Politifact took a look at Bryan Fischer’s repeated claim that the First Amendment applies only to Christianity and not to any other religion and rates it a “pants on fire” lie. Fischer told them that his source for that claim is Supreme Court Justice Joseph Story:
Fischer told PunditFact that he relied on the 1833 writings of U.S. Supreme Court Justice, Joseph Story. President James Madison nominated Story to the court in 1811. Story had a narrow view of the First Amendment.
“The real object of the amendment was, not to countenance, much less to advance Mahometanism, or Judaism, or infidelity, by prostrating Christianity,” Story wrote, “but to exclude all rivalry among Christian sects.”
But Story certainly is not one of the founding fathers. In fact, he was 8 when the Constitution was written. And his views were flatly contradicted by some of the key founders:
Thomas Kidd, professor of history at Baylor University and the author of God of Liberty: A Religious History of the American Revolution, said “the founders were certainly aware of other religions besides Christianity, and discussed them at length in their writings.”
Kidd pointed us to a 1818 letter from John Adams: “This country has done much. I wish it would do more; and annul every narrow idea in religion, government and commerce,” Adams wrote. “It has pleased the providence of the first cause, the universal cause, that Abraham should give religion not only to Hebrews, but to Christians and Mohomitans, the greatest part of the modern civilized world.”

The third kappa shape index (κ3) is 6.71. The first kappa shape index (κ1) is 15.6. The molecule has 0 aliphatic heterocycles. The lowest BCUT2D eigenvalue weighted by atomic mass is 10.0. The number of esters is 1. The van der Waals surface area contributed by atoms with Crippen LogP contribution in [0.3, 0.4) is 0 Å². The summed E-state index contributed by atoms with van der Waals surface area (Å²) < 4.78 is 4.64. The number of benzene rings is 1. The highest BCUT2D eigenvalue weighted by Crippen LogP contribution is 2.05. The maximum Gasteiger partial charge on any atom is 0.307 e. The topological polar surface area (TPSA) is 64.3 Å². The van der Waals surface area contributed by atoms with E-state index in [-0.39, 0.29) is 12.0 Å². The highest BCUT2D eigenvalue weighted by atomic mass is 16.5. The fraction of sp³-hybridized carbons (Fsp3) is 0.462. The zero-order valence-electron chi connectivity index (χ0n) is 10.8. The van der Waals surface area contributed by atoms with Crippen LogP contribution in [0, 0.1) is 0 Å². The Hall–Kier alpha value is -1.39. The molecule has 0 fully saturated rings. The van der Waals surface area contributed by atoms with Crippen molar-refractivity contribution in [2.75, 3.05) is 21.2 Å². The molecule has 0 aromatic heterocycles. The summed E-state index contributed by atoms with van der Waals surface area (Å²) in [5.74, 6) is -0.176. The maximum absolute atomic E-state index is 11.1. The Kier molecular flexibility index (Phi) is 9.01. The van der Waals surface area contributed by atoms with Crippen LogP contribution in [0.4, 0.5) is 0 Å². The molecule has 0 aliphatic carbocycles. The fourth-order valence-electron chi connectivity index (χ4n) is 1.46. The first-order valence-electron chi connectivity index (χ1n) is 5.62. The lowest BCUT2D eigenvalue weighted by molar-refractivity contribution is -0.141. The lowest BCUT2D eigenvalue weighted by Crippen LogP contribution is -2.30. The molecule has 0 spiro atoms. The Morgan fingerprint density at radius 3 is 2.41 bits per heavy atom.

Benjamin Franklin also weighed in on the subject. Jan Ellen Lewis, professor of history at Rutgers University, cited Franklin’s autobiography, when he praised a new meeting house built in Philadephia.
“The design in building not being to accommodate any particular sect, but the inhabitants in general,” Franklin wrote. “So that even if the Mufti of Constantinople were to send a missionary to preach Mohammedanism to us, he would find a pulpit at his service.”
In his autobiography, Thomas Jefferson spoke directly to the debate over the crafting of a Virginia statute for religious freedom. Jefferson describes a proposal to add the phrase “the plan of Jesus Christ, the holy author of our religion.”
“The insertion was rejected by a great majority,” Jefferson wrote, “In proof that they meant to comprehend, within the mantle of its protection, the Jew and the Gentile, the Christian and Mahometan, the Hindoo, and Infidel of every denomination.”
As always, Fischer is making claims for which there are no evidence.